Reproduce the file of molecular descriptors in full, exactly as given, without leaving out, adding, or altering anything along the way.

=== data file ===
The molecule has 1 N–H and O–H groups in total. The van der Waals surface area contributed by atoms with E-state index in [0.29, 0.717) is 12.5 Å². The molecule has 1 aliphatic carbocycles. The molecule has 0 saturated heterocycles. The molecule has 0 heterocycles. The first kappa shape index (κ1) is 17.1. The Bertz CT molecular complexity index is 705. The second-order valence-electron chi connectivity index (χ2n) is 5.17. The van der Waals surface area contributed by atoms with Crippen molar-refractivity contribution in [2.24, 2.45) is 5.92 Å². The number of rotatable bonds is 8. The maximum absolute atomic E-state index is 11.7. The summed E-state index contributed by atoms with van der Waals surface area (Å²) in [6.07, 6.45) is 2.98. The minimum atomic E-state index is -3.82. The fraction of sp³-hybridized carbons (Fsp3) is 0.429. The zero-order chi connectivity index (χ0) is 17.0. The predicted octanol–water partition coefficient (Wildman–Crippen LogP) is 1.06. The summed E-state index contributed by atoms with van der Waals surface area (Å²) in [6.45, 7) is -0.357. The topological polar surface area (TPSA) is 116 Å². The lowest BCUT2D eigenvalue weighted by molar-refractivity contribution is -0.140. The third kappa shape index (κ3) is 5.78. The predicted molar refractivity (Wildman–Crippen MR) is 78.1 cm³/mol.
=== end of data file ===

The molecule has 1 N–H and O–H groups in total. The van der Waals surface area contributed by atoms with E-state index in [0.29, 0.717) is 12.5 Å². The molecule has 1 aliphatic carbocycles. The molecule has 0 saturated heterocycles. The molecule has 0 heterocycles. The first kappa shape index (κ1) is 17.1. The Bertz CT molecular complexity index is 705. The second-order valence-electron chi connectivity index (χ2n) is 5.17. The van der Waals surface area contributed by atoms with Crippen molar-refractivity contribution in [2.24, 2.45) is 5.92 Å². The number of rotatable bonds is 8. The maximum absolute atomic E-state index is 11.7. The summed E-state index contributed by atoms with van der Waals surface area (Å²) in [6.07, 6.45) is 2.98. The minimum atomic E-state index is -3.82. The fraction of sp³-hybridized carbons (Fsp3) is 0.429. The zero-order chi connectivity index (χ0) is 17.0. The predicted octanol–water partition coefficient (Wildman–Crippen LogP) is 1.06. The summed E-state index contributed by atoms with van der Waals surface area (Å²) in [6.45, 7) is -0.357. The topological polar surface area (TPSA) is 116 Å². The lowest BCUT2D eigenvalue weighted by molar-refractivity contribution is -0.140. The third kappa shape index (κ3) is 5.78. The predicted molar refractivity (Wildman–Crippen MR) is 78.1 cm³/mol.